Oh, and one last thing. If this story is ever made into a film, Vincent Rankis must at all costs be played by Stephen Fry.

Reblogged from KarlWiggins
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5 Stars
Alien Species Intervention Books 1-3
Alien Species Intervention Books 1-3 - J.K. Accinni

I have no hesitancy in giving this book a well-deserved 5 Star rating.

This three-part thriller has everything; love, passion, evil, beauty, and enough treacherous double-dealing to make you really, really angry. However, there is much, much more. Without throwing spoilers in there is what I can only describe as a cross-pollination of species. Plants, as we understand them, are pollinated by insects and the wind, increasing their genetic diversity. In Baby, the cross-pollination comes through healing. And we end up with what I'm tempted to refer to as hybrids.

These are truly magical stories, or story, however you want to view it the book comes with a warning message that perhaps the whole human race would be well advised to adhere to.

A good buy and an excellent read.

Reblogged from KarlWiggins
Review Reblogged
5 Stars
Foreigner in My Own Backyard
Foreigner in My Own Backyard - Travis Casey


I'm not kidding! If you think Bryson's 'Notes from a small island' was a good read, this is much better although, of course, Travis Casey is heading for a huge island.

Travis Casey has a way of drawing the reader in as he shares his life and frustrations. If you've read the blurb you'll know he's returning home to Brainerd, Minnesota (home of the infamous Brainerd Diarrhoea, I believe), with his gorgeous English wife, Wendy, to look after elderly parents. Not many books can make me laugh out loud but I was chuckling away to myself before they'd even arrived.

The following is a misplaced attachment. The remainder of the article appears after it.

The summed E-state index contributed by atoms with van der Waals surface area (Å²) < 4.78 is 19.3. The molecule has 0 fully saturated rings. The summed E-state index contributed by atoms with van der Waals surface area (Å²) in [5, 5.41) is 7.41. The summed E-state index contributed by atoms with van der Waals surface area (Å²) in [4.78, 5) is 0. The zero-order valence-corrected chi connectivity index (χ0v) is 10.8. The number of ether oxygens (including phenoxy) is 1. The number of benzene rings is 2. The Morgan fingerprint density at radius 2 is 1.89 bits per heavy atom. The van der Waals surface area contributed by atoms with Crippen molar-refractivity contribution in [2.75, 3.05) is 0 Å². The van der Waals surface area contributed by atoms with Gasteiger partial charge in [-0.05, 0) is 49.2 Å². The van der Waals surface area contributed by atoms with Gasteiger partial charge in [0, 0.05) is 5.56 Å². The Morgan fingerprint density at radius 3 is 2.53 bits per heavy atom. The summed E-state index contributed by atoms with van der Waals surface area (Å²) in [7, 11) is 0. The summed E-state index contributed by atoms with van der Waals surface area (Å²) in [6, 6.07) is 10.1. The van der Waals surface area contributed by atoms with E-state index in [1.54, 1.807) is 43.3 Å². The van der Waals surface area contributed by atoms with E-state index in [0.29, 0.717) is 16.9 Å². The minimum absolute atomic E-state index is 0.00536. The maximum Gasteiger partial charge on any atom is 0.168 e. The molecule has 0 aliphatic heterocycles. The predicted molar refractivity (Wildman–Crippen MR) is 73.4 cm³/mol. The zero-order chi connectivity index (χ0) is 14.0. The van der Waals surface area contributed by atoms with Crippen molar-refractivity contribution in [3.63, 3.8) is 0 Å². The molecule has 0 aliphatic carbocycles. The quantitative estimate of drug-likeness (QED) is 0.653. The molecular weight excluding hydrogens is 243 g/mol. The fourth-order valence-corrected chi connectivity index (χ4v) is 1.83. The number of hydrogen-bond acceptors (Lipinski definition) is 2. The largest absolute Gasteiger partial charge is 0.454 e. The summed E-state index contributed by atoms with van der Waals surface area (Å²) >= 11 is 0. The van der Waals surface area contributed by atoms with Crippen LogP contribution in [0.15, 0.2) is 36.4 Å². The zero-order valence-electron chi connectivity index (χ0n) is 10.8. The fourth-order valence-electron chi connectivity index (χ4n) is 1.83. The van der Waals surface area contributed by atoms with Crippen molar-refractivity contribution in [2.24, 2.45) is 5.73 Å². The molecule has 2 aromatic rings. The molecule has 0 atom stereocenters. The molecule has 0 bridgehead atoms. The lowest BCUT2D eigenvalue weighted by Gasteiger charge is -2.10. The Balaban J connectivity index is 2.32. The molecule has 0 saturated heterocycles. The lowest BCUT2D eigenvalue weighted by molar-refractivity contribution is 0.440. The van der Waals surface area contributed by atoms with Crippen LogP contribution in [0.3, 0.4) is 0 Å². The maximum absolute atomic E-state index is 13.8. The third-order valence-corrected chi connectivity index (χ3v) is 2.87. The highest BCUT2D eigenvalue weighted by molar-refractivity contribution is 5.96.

You could write a book about Wendy herself, although I suspect Travis Casey's life wouldn't be worth living if he ever attempted to do so. Every time Wendy says, "Bloody hell!" Casey's mother has to say a little prayer to save the whole car-load of them from heading in that direction themselves, bloody or not bloody.

But it's the family's trials and tribulations when dealing with America's bureaucracy, red tape and general paper shuffling that is a joy to read. I love the fact that Wendy, who is married to an American citizen, has to first of all possess an American I.D. before being awarded an American I.D.

Casey speaks eloquently on such diverse subjects as tipping to racism. I lived eight years in America myself yet never before considered the absurdity of tipping a percentage of a bill. In Casey's own words, "Does the waitress have to work any harder if I order a $30 steak or a $10 hamburger?" The answer, of course, is no, yet the more expensive item we order off the menu, the more it costs us in tips.